During his time as the abbe of Rennes-les-Bains,  Boudet wrote La Vraie Langue Celtique et le Cromlech de Rennes-les-Bains  (The True Celtic Language and The Stone Circle of Rennes-les-Bains), which was completed in 1880 and published in 1886 by Francois Pomie, the printer to the Bishop of Carcassonne. 500 copies were produced for a fee of 5382 gold francs, paid for out of Boudet’s own pocket. Of the 500 copies, only 98 were sold, 100 being given to libraries and institutions and a further 200 given away by Boudet as gifts to friends. The remaining 102 copies were destroyed, with Boudet's consent, in 1914. This act was initiated at the insistence of the Bishop de Beausejour, which then deprived Boudet of his income.


Abbe Boudet held a degree in English and was proficient in many languages and dialects and was a prodigious writer. His most curious book was the aformentioned, The True Celtic Language and the Stone Circle of Rennes-les-Bains (now available in English for the first time). In this book he describes in numerous examples that the oldest languages, such as Hebrew, Latin, as well others, have a unique common root which is English. Using a phonetic wordplay, he illustrates that the word Occitania actually can be broken down to hog-sea, hit-hand or “the hand that slaps the porpoise.” This book, as suggested by conspiracy theorist’s par example, may contain codes and riddles which signify that a hidden treasure or secret is preserved in the region of the Razes, and that a giant stone circle encompasses the area.


Author Jonathan Swift may have been the inspiration behind Boudet’s book, In 1719 Swift wrote a book called the Ars Punica, or The Art of Punning, which outlines the highly imaginative theory that English was once the common language of all mankind. Professor Jean Richer at the Faculty of Letters in Nice has argued that this work of Swift's is based on the rules found in alchemical texts, mainly the “secret language of the birds” or the phonetic cabala (see Fulcanelli portal for a description of “Art Cot” or the “Art of Light” and the language encoded within the medieval cathedrals. Check out the link to Fulcanelli’s Mystery of the Cathedral’s for an excellent introduction to “the language of the birds”).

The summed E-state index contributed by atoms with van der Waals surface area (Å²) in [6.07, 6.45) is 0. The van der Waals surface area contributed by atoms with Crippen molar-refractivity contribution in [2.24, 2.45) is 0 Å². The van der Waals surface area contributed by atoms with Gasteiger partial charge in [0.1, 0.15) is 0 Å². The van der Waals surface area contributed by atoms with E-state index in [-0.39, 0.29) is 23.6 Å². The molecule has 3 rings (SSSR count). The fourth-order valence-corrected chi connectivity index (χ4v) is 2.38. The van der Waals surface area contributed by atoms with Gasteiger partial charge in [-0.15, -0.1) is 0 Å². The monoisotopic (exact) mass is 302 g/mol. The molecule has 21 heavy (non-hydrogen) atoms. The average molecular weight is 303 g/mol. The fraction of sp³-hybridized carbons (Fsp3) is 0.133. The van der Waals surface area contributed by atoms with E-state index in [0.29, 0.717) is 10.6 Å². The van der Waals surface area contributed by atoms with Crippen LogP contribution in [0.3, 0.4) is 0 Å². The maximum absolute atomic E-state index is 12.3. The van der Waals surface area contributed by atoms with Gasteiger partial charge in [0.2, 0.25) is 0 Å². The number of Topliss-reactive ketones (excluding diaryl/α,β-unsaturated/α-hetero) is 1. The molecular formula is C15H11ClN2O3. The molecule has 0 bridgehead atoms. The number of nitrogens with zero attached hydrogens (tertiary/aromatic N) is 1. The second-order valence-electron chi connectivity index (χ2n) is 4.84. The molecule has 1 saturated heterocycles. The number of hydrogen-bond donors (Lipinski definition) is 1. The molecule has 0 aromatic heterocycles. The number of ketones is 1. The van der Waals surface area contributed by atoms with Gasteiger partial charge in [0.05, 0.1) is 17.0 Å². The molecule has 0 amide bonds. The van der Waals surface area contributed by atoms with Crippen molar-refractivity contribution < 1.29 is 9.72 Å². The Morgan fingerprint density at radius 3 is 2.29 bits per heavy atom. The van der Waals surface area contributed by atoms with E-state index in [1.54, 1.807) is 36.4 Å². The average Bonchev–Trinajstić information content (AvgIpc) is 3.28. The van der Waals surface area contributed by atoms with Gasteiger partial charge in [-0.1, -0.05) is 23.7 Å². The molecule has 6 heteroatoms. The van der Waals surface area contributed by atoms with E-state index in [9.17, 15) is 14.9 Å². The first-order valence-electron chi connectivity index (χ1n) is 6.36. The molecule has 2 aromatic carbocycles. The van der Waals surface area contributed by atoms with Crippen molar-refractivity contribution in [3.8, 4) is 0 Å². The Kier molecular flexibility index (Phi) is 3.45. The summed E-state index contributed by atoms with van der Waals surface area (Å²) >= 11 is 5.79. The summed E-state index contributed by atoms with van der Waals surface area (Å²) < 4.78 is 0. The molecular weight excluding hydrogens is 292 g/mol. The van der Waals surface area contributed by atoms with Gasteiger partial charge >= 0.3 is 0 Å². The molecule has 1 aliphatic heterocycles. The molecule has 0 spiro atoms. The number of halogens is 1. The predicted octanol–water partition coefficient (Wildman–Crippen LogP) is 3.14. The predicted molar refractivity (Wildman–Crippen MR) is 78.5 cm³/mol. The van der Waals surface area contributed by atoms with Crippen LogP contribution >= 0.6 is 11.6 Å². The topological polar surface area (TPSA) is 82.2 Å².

Boudet published many more texts which were highly regarded scholastically in his day. The most notable of these being Lazarus Come Outside in 1890, but was banned by his Bishop for reasons unknown and never saw the light of day.


He spent his remaining days at Rennes-les-Bains until April 30, 1914, when unable to pay the rent on the presbytery and in poor health, he retired to his family home at Axat, where he died from intestinal cancer on March 30, 1915.


He was buried at Axat, next to the grave of his younger brother Edmond. The tomb has an unusual headstone bearing the inscription 31OXI (Jesus or Ixthios (Fish)) and a carving of a closed, rather than open book, perhaps alluding to subtext, or that which in hidden, rather than in plain sight. It has been suggested that 31OXI refers to chapter 11, page 310 of La Vrai Celtique (the French edition).  Following Henri's death his books and papers were thrown upon the rubbish dump at Axat and were recovered by a local family in whose possession they remain today.

The only real mystery is that at the end of every thermal season in Rennes-les-Bains, Boudet would meet up with a friend who brought a stepladder with him and they would both disappear into the hills for some time...If you could comprehend the circumstances or the relevancy of these unexplained excursions, then you might come closer to understanding the true secret of Rennes-le-Chateau…” Jean-Pierre Motes, 1988.